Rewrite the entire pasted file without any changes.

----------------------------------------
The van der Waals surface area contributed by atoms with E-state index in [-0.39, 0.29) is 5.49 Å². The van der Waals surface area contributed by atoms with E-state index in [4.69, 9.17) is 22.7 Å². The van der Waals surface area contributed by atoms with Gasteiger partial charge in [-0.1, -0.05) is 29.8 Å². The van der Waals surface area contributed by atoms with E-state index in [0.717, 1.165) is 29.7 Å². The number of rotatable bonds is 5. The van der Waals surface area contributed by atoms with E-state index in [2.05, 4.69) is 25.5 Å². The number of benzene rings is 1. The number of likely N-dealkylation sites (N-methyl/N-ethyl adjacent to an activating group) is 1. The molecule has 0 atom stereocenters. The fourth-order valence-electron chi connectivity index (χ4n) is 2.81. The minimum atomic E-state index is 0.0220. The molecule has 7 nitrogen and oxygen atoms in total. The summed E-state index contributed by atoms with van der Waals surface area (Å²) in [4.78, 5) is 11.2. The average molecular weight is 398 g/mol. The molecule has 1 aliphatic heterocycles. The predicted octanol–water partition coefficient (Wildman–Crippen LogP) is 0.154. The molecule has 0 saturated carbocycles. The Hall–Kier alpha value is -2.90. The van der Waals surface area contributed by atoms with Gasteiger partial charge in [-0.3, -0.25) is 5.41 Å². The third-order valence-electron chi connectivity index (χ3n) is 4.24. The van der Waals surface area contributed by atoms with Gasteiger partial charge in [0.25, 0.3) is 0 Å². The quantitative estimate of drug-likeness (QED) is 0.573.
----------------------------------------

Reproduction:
The van der Waals surface area contributed by atoms with E-state index in [-0.39, 0.29) is 5.49 Å². The van der Waals surface area contributed by atoms with E-state index in [4.69, 9.17) is 22.7 Å². The van der Waals surface area contributed by atoms with Gasteiger partial charge in [-0.1, -0.05) is 29.8 Å². The van der Waals surface area contributed by atoms with E-state index in [0.717, 1.165) is 29.7 Å². The number of rotatable bonds is 5. The van der Waals surface area contributed by atoms with E-state index in [2.05, 4.69) is 25.5 Å². The number of benzene rings is 1. The number of likely N-dealkylation sites (N-methyl/N-ethyl adjacent to an activating group) is 1. The molecule has 0 atom stereocenters. The fourth-order valence-electron chi connectivity index (χ4n) is 2.81. The minimum atomic E-state index is 0.0220. The molecule has 7 nitrogen and oxygen atoms in total. The summed E-state index contributed by atoms with van der Waals surface area (Å²) in [4.78, 5) is 11.2. The average molecular weight is 398 g/mol. The molecule has 1 aliphatic heterocycles. The predicted octanol–water partition coefficient (Wildman–Crippen LogP) is 0.154. The molecule has 0 saturated carbocycles. The Hall–Kier alpha value is -2.90. The van der Waals surface area contributed by atoms with Gasteiger partial charge in [-0.3, -0.25) is 5.41 Å². The third-order valence-electron chi connectivity index (χ3n) is 4.24. The van der Waals surface area contributed by atoms with Gasteiger partial charge in [0.25, 0.3) is 0 Å². The quantitative estimate of drug-likeness (QED) is 0.573.